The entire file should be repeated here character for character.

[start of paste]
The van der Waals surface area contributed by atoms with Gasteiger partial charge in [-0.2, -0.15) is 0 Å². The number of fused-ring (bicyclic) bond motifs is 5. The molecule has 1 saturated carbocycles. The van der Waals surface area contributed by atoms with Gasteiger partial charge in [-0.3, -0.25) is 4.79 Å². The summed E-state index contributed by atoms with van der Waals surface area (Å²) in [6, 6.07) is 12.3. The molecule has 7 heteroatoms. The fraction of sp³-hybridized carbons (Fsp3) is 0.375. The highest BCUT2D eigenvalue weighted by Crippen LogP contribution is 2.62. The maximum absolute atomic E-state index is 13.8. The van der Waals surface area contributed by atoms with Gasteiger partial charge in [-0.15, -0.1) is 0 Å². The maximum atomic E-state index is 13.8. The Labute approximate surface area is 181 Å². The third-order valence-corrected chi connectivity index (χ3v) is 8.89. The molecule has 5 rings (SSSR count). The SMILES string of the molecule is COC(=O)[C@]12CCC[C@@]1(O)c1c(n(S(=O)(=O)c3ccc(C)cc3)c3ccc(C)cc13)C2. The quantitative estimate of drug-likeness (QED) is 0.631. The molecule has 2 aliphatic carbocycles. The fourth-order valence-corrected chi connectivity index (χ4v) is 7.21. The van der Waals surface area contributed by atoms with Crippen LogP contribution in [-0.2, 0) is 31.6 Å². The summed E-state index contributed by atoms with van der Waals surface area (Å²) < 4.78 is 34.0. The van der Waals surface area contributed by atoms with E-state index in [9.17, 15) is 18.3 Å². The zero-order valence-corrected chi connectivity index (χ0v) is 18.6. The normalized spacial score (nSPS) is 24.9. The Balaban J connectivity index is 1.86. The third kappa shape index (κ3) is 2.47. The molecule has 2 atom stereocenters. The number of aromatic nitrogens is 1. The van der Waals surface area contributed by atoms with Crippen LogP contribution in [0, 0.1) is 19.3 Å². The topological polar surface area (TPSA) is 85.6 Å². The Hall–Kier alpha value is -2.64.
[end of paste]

The van der Waals surface area contributed by atoms with Gasteiger partial charge in [-0.2, -0.15) is 0 Å². The number of fused-ring (bicyclic) bond motifs is 5. The molecule has 1 saturated carbocycles. The van der Waals surface area contributed by atoms with Gasteiger partial charge in [-0.3, -0.25) is 4.79 Å². The summed E-state index contributed by atoms with van der Waals surface area (Å²) in [6, 6.07) is 12.3. The molecule has 7 heteroatoms. The fraction of sp³-hybridized carbons (Fsp3) is 0.375. The highest BCUT2D eigenvalue weighted by Crippen LogP contribution is 2.62. The maximum absolute atomic E-state index is 13.8. The van der Waals surface area contributed by atoms with Gasteiger partial charge in [-0.15, -0.1) is 0 Å². The maximum atomic E-state index is 13.8. The Labute approximate surface area is 181 Å². The third-order valence-corrected chi connectivity index (χ3v) is 8.89. The molecule has 5 rings (SSSR count). The SMILES string of the molecule is COC(=O)[C@]12CCC[C@@]1(O)c1c(n(S(=O)(=O)c3ccc(C)cc3)c3ccc(C)cc13)C2. The quantitative estimate of drug-likeness (QED) is 0.631. The molecule has 2 aliphatic carbocycles. The fourth-order valence-corrected chi connectivity index (χ4v) is 7.21. The van der Waals surface area contributed by atoms with Crippen LogP contribution in [-0.2, 0) is 31.6 Å². The summed E-state index contributed by atoms with van der Waals surface area (Å²) < 4.78 is 34.0. The van der Waals surface area contributed by atoms with E-state index in [9.17, 15) is 18.3 Å². The zero-order valence-corrected chi connectivity index (χ0v) is 18.6. The normalized spacial score (nSPS) is 24.9. The Balaban J connectivity index is 1.86. The third kappa shape index (κ3) is 2.47. The molecule has 2 atom stereocenters. The number of aromatic nitrogens is 1. The van der Waals surface area contributed by atoms with Crippen LogP contribution in [0, 0.1) is 19.3 Å². The topological polar surface area (TPSA) is 85.6 Å². The Hall–Kier alpha value is -2.64.